Twitter integrates

Journalists amplified the trolls’ message by incorporating tweets from @wokeluisa into their stories. Social media posts serve as modern day vox populi, and the media often includes them to create a richer, more interactive experience.

However, many publishers do not attempt to verify the authenticity of an account before embedding a tweet or post. In many cases, including that of @wokeluisa, editors may not see the need to do this because the posts are light-hearted or even humorous. But presenting such tweets and posts increases the credibility and reach of these accounts.

This helped Russian trolls, as many of the accounts they created in the run-up to the 2016 US presidential election featured a mix of harmless and politically charged material. They appeared to use harmless and often humorous comments to harness the virality of trending hashtags and memes, helping to create an audience later exposed to divisive political comments.

CNN doesn’t appear to have incorporated any tweets from @wokeluisa, but it did fall for other Russian troll accounts. In August 2016, CNN integrated a tweet of “Jenna Abrams,” an account which Twitter said was operated by the Internet Research Agency.

Keep dividing

In an effort to further polarize America ahead of the election, the Internet Research Agency has created accounts offering commentary on all aspects of the biggest social and cultural issues of the day. Some have expressed anti-Muslim sentiment, for example, while others have spoken out against racism and bigotry.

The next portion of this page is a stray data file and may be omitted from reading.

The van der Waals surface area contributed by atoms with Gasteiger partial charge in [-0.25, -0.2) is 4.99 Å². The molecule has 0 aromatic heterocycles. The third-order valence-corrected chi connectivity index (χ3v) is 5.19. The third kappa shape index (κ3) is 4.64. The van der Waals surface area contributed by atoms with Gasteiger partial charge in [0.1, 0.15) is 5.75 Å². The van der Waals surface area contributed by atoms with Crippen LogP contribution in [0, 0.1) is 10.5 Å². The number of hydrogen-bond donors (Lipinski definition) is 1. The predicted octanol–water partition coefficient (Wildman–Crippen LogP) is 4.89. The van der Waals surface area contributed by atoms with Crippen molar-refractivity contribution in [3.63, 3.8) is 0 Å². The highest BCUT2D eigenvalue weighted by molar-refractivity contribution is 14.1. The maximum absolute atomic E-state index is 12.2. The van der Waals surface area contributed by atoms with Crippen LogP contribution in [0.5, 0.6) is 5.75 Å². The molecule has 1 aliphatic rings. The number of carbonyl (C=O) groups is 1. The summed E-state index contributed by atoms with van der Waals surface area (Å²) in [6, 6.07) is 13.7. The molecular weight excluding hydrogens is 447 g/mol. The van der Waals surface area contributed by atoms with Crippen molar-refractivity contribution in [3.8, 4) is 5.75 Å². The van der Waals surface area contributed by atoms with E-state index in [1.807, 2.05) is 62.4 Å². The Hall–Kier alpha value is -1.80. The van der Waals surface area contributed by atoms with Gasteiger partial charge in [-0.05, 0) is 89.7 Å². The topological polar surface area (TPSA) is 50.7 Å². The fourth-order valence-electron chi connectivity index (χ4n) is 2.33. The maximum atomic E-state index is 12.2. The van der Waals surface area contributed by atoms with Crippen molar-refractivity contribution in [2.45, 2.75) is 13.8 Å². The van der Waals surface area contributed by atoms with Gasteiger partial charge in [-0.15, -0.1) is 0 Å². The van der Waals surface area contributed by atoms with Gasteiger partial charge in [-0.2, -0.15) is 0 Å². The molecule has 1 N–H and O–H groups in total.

The trolls seem to continue to play on both sides. The Trolls introduced Luisa Haynes as a black anti-Trump activist in support of kneeling NFL players during the national anthem. In March, the account tweeted: “Just a reminder: Colin Kaepernick still has no job, because in this country fighting for justice will make you unemployable.”

Related: After Russia Scandal, Facebook Begins Labeling Political Ads

Another account released by House Democrats this week, which Twitter confirmed to be controlled by the Internet Research Agency, took an opposing view on the matter.

“Barbara Tracy,” who tweeted under the handle @BarbaraForTrump and featured a photo of a woman wearing a red “Make America Great Again” hat, regularly praised the president and appeared to celebrate that no player s ‘was kneeling during the national anthem at the Super Bowl.

@wokeluisa and @BarbaraForTrump appeared to be using photographs of real women. CNN could not identify them and Twitter declined to say whether it identified the women or told them their photos were used in a campaign by Russian trolls.

After House Democrats released the names of the accounts, Twitter pledged to continue its search for Russian trolls and vowed “to be transparent with our users, Congress and the general public about our efforts to combat malicious automation, abuse and misinformation, ”but would not provide more details.

CNNMoney (New York) First published on June 21, 2018: 11:30 a.m.ET